HATE CRIME Rev. LuTimothy May had the controversial pastor Dr. Jeremiah Wright speak in July to his congregation. Days after the unpublicized visit, May’s office at the University of West Florida was vandalized.
Using a pass key, someone broke into his UWF office and dumped sand on his desk, chair and fax machine, according to a UWF police report. The sand may have come from a cigarette bucket outside of the building where his office is located. UWF closed the case without any further investigation, labeling it “mischief/nuisance”, not a “hate crime”.
According to the UWF police report, no other UWF property was damaged, and no other offices were vandalized.
Wright is the Pastor Emeritus of Trinity United Church of Christ, where President Barack Obama and his family once worshipped. His sermons were targeted by Fox News and the Conservative Right during the 2008 presidential campaign for being “un-American”.
Wright’s Pensacola visit went without an incident, although local Republicans tried to stir up controversy among local elected officials. A few African-American “pretenders” attempted to use it to weaken support for Rev. May and his brother Lumon, who may be announcing his candidacy for county commissioner soon.
DRUG SEARCHES A BUST It sounded good at the time when Superintendent Malcolm Thomas and the Escambia County School Board funded routine drug searches at the schools using drug dogs. The final report shows that few drugs were found on campus, and the number of “hits” didn’t decrease because of the program.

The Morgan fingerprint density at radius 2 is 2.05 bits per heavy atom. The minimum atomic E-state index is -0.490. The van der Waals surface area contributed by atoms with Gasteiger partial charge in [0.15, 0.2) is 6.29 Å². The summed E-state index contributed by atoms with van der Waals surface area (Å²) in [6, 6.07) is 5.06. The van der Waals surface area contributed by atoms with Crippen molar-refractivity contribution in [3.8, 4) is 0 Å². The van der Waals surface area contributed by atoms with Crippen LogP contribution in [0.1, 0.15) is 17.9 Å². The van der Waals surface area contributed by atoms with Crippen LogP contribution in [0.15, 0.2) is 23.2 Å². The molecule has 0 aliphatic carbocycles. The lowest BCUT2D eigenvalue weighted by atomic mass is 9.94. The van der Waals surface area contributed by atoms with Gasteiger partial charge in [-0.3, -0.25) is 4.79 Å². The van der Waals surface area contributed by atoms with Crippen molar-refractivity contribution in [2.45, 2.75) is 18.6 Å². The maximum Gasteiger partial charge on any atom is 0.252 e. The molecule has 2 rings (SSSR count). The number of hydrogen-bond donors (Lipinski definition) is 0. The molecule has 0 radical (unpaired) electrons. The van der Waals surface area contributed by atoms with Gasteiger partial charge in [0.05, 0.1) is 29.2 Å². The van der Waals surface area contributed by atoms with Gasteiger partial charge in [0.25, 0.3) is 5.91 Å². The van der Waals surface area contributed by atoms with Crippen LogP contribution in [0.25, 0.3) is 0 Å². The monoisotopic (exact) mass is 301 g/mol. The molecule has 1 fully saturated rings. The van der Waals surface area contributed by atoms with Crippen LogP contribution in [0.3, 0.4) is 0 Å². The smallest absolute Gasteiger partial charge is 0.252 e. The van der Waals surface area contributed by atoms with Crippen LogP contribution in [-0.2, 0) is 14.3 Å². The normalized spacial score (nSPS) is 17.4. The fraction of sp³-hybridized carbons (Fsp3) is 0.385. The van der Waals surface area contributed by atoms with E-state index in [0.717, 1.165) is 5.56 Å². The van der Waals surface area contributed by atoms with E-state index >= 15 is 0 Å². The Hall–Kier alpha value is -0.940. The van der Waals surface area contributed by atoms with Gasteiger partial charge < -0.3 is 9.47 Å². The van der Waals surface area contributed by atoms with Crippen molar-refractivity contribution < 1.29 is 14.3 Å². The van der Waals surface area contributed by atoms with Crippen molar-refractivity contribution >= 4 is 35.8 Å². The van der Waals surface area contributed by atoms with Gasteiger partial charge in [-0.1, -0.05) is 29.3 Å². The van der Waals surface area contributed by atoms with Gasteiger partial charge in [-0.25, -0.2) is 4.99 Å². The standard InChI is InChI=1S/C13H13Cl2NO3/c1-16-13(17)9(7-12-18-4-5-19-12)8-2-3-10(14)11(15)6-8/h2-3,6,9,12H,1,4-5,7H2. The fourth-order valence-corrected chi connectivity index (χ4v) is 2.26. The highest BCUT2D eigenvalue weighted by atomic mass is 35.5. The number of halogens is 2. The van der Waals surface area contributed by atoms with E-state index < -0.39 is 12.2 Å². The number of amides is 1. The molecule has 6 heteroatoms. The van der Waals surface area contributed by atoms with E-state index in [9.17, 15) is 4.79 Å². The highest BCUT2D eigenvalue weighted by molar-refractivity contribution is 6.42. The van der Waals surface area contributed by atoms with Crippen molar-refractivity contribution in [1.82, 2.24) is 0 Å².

During the 352 school searches, there were 28 alerts. Seven of the alerts resulted in findings of drugs; the remaining 21 alerts were for residue or odor. Prescription drugs were found twice during physical searches in conjunction with the K-9 drug searches. Only small quantities were found.
There were six alerts during the first 30 days of the 2010-2011 school year and five alerts during the last 30 days of the school year. Every high school had at least one alert, while only two middle schools had alerts.
While board member Jeff Bergosh touted the dog searches as a victory at the board’s workshop, it clearly was a waste of time and money. Less than 2 percent of the searches found drugs. The district spent about $36,000 from its general fund for the program. About two dozen off-duty canine officers from the Escambia County Sheriff’s Office and the Pensacola Police Department were utilized for the searches.